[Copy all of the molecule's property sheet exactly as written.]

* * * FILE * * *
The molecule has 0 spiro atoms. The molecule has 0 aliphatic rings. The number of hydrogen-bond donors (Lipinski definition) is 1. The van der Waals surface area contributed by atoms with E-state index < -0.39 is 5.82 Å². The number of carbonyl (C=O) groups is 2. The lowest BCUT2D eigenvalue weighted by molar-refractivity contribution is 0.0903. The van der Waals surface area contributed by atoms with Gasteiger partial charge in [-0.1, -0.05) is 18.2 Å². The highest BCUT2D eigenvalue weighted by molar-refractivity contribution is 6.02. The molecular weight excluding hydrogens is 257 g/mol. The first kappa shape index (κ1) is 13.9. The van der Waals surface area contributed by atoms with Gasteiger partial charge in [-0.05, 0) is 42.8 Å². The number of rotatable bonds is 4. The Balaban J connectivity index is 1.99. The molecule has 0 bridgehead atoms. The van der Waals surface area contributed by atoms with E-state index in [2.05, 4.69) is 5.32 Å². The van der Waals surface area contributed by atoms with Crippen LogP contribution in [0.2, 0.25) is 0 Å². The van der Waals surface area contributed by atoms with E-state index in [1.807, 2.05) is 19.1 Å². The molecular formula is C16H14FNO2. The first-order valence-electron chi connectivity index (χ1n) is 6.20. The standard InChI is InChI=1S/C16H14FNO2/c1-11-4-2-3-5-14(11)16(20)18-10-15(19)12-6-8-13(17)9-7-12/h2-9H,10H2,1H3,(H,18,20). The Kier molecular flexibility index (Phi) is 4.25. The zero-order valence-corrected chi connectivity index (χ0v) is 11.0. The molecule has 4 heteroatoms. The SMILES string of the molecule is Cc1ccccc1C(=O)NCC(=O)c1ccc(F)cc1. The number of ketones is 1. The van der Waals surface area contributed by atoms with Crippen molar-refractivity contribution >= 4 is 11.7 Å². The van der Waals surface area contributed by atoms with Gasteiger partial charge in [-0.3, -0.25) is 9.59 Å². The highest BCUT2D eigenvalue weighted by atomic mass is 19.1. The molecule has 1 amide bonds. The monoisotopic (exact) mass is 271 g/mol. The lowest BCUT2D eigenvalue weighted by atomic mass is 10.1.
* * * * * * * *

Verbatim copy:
The molecule has 0 spiro atoms. The molecule has 0 aliphatic rings. The number of hydrogen-bond donors (Lipinski definition) is 1. The van der Waals surface area contributed by atoms with E-state index < -0.39 is 5.82 Å². The number of carbonyl (C=O) groups is 2. The lowest BCUT2D eigenvalue weighted by molar-refractivity contribution is 0.0903. The van der Waals surface area contributed by atoms with Gasteiger partial charge in [-0.1, -0.05) is 18.2 Å². The highest BCUT2D eigenvalue weighted by molar-refractivity contribution is 6.02. The molecular weight excluding hydrogens is 257 g/mol. The first kappa shape index (κ1) is 13.9. The van der Waals surface area contributed by atoms with Gasteiger partial charge in [-0.05, 0) is 42.8 Å². The number of rotatable bonds is 4. The Balaban J connectivity index is 1.99. The molecule has 0 bridgehead atoms. The van der Waals surface area contributed by atoms with E-state index in [2.05, 4.69) is 5.32 Å². The van der Waals surface area contributed by atoms with Crippen LogP contribution in [0.2, 0.25) is 0 Å². The van der Waals surface area contributed by atoms with E-state index in [1.807, 2.05) is 19.1 Å². The molecular formula is C16H14FNO2. The first-order valence-electron chi connectivity index (χ1n) is 6.20. The standard InChI is InChI=1S/C16H14FNO2/c1-11-4-2-3-5-14(11)16(20)18-10-15(19)12-6-8-13(17)9-7-12/h2-9H,10H2,1H3,(H,18,20). The Kier molecular flexibility index (Phi) is 4.25. The zero-order valence-corrected chi connectivity index (χ0v) is 11.0. The molecule has 4 heteroatoms. The SMILES string of the molecule is Cc1ccccc1C(=O)NCC(=O)c1ccc(F)cc1. The number of ketones is 1. The van der Waals surface area contributed by atoms with Crippen molar-refractivity contribution >= 4 is 11.7 Å². The van der Waals surface area contributed by atoms with Gasteiger partial charge in [-0.3, -0.25) is 9.59 Å². The highest BCUT2D eigenvalue weighted by atomic mass is 19.1. The molecule has 1 amide bonds. The monoisotopic (exact) mass is 271 g/mol. The lowest BCUT2D eigenvalue weighted by atomic mass is 10.1.